Summit County student qualifies for national history competition |

Summit County student qualifies for national history competition


Monday, May 11

Summit High School, Band Concert, 6 p.m.

Tuesday, May 12

Central Admin. Office, A Team and Board of Education Joint Mtg. 1:30-4 p.m.

Central Admin. Office, Business Mtg., 4-5:30 p.m.

Summit Middle School, Parent Night for incoming 6th graders, 6 p.m.

Summit High School, PTSO, 7:30 a.m.

Wednesday, May 13

Summit Cove Elementary, BAAC, 6 p.m.

Upper Blue Elementary, PTA, 4:15 p.m.

Summit Middle School, BAAC, 8:15 a.m.

Summit Middle School, Strings Concert, 6 p.m.

Thursday, May 14

Dillon Valley Elementary, 5th Grade Exhibition, 5 p.m.

Frisco Elementary, BAAC, 4:15 p.m.

Summit Middle School, Band Concert, 6 p.m.

Summit High School, BAAC, 7:30 a.m.

Summit High School, Choir Concert 6:30 p.m.

Friday, May 15

Dillon Valley Elementary, 5th Grade Exhibition, 2 p.m.

Summit High School, Senior Art Show, 5 p.m.

Summit High School, Tiger Fest, 7 p.m.

Tye Brown-Wolf, a student at The Peak School in Frisco, qualified for the Kenneth E. Behring National History Day Contest at the University of Maryland in June.

Brown-Wolf won second place in the state competition in the senior paper category by writing about the leadership and legacy of Sigmund Freud.

Summit Middle School student Abigail Lau won the top award for the Colorado Mountain Region with her entry about Clara Barton.

Lau’s mother, Kelley, said the last Summit student to make it to the national competition was Logan Weinman four years ago.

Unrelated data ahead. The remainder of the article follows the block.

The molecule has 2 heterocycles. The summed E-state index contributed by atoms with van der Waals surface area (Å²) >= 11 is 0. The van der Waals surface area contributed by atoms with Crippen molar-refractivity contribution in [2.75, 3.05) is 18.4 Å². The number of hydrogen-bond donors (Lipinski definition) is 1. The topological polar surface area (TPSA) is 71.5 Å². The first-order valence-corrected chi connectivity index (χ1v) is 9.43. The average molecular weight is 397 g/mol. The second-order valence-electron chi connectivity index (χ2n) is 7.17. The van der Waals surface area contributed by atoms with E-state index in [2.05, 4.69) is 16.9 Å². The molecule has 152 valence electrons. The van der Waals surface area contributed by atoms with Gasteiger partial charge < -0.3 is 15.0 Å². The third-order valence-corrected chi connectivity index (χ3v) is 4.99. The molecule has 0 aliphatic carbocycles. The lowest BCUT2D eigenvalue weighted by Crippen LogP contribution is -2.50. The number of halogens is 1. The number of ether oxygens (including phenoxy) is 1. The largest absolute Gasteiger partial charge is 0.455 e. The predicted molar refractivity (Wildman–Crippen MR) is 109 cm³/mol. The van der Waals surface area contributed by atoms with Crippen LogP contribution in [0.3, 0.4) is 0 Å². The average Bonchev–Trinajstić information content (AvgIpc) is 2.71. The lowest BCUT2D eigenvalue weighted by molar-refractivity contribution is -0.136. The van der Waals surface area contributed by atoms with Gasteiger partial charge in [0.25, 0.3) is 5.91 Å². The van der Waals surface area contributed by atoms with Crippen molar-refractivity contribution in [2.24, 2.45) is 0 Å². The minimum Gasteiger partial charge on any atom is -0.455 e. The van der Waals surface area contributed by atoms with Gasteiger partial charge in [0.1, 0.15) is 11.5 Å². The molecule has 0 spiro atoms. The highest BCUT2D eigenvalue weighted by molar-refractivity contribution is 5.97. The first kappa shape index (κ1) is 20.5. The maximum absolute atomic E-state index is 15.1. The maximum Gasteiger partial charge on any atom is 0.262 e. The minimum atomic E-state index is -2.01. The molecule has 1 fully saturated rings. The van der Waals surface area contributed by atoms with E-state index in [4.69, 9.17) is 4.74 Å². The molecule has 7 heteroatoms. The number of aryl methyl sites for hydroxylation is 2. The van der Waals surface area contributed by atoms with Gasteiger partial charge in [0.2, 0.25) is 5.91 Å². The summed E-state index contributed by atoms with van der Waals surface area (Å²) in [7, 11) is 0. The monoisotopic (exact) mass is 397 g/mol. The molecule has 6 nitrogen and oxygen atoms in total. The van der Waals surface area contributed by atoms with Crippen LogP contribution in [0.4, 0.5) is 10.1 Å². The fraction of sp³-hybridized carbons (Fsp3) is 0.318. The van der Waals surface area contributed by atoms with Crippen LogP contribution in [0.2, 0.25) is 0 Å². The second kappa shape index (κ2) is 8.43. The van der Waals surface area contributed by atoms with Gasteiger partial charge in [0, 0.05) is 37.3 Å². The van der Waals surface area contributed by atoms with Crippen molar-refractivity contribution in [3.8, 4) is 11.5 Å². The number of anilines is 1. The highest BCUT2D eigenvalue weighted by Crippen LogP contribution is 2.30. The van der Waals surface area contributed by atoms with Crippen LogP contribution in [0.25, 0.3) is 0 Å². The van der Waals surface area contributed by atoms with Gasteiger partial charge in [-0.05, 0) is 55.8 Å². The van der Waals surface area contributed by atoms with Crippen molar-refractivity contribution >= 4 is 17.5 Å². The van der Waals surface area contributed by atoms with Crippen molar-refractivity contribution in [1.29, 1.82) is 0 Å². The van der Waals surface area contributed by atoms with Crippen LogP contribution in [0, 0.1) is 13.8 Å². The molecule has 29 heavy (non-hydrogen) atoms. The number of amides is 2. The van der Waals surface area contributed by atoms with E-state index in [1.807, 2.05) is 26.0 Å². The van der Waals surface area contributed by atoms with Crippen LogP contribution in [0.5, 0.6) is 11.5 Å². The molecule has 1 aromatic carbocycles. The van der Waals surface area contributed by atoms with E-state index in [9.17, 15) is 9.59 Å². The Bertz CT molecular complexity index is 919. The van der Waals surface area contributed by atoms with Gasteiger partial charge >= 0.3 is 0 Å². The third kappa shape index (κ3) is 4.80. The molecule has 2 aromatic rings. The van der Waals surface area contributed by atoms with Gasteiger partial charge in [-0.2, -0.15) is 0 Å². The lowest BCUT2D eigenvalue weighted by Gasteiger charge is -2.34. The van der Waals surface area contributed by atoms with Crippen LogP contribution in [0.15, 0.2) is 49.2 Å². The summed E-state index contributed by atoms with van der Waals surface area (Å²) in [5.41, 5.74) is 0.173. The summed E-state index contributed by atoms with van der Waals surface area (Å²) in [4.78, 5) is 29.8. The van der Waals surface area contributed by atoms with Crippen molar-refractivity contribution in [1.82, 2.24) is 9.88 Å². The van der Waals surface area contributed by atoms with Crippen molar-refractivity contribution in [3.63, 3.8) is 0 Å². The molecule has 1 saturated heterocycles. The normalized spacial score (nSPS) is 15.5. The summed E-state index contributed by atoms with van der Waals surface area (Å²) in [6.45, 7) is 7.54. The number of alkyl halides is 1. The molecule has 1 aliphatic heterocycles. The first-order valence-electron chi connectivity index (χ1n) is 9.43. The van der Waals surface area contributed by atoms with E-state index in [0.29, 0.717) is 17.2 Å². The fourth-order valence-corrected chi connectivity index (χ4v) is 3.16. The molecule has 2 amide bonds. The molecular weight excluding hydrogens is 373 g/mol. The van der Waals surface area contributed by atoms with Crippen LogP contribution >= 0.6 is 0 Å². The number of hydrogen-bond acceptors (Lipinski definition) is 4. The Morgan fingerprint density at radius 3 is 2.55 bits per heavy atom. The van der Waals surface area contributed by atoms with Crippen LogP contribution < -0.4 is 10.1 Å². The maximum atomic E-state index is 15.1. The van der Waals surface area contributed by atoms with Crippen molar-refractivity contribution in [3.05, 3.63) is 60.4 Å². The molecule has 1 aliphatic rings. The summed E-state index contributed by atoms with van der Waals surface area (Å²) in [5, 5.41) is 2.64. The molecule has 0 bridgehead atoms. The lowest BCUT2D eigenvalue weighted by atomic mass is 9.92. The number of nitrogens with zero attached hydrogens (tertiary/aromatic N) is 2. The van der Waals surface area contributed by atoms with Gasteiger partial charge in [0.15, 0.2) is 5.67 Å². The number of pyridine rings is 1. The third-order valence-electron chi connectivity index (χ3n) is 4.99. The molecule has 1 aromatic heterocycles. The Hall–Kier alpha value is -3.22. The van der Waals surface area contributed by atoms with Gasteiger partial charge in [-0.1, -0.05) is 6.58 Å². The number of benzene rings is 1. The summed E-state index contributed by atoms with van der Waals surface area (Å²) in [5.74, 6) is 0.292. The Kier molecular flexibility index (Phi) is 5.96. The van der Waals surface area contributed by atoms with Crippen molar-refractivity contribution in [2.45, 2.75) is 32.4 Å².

About 20 other Summit students made it through their school and regional competition to qualify for the state round.

They include Summit Middle School students Ellie Browne, Rudi Burki, Calliope Cortright, Milo Gauss, Madisyn Hirsch, Isabel Keller, Jack Kliegerman, Christina Koetteritz, Jonathan Lunney, Timmy Lunney, River Mentch, Katie Moran, Kyla Rhys, Freya Schlaefer, Christian Seiber, Sara Speedy, Jeremiah Vaille and Kyle Venz as well as Peak School student Olivia Brown-Wolf.

Across Colorado, 693 students with 435 projects participated in the state’s National History Day competition.

Peak School hosts New York progressive school leader

On May 1, The Peak School’s game night fundraiser drew more than 50 Summit County kids and raised nearly $300 for the Summit County Animal Shelter.

The school’s next public event will be a talk with educator Howard Rodstein on Monday, May 18, from 6-8 p.m.

Rodstein is a nationally recognized speaker and the director of the Scarsdale Alternative School in New York. He will speak about putting students at the center of learning, why schools where students “own” their education work best and how students from progressive schools have been successful in the college admission process.

Additionally, he will talk at the progressive school in Frisco about how an education focused on community, caring, creativity, thought, and action can transform your children’s attitude about school. The evening will include a lengthy question-and-answer period and dialogue.

For more information, contact Liz Wood or Steve Coleman at (970) 368-5601.

K-12 summer classes fill with waitlists

Summit School District superintendent Heidi Pace announced at a regular school board meeting April 28 that the district’s inaugural summer enrichment program filled spots in every course with more than 100 students on waitlists.

After the district postponed the application deadline, more than 300 students made the cutoff and will participate in the program, which features classes for students in all grades and ability levels including robotics, castle building, 3D printing, gold mining, art, music, computer programming and oceanography.

Some courses during the three summer sessions are targeted to younger students who need extra support in reading and math or older students looking to recover credits to increase their potential for timely graduation. Other courses are restricted to high school International Baccalaureate Diploma Programme candidates invited by teachers.

Pace said the district hopes to double the capacity of the program next summer.

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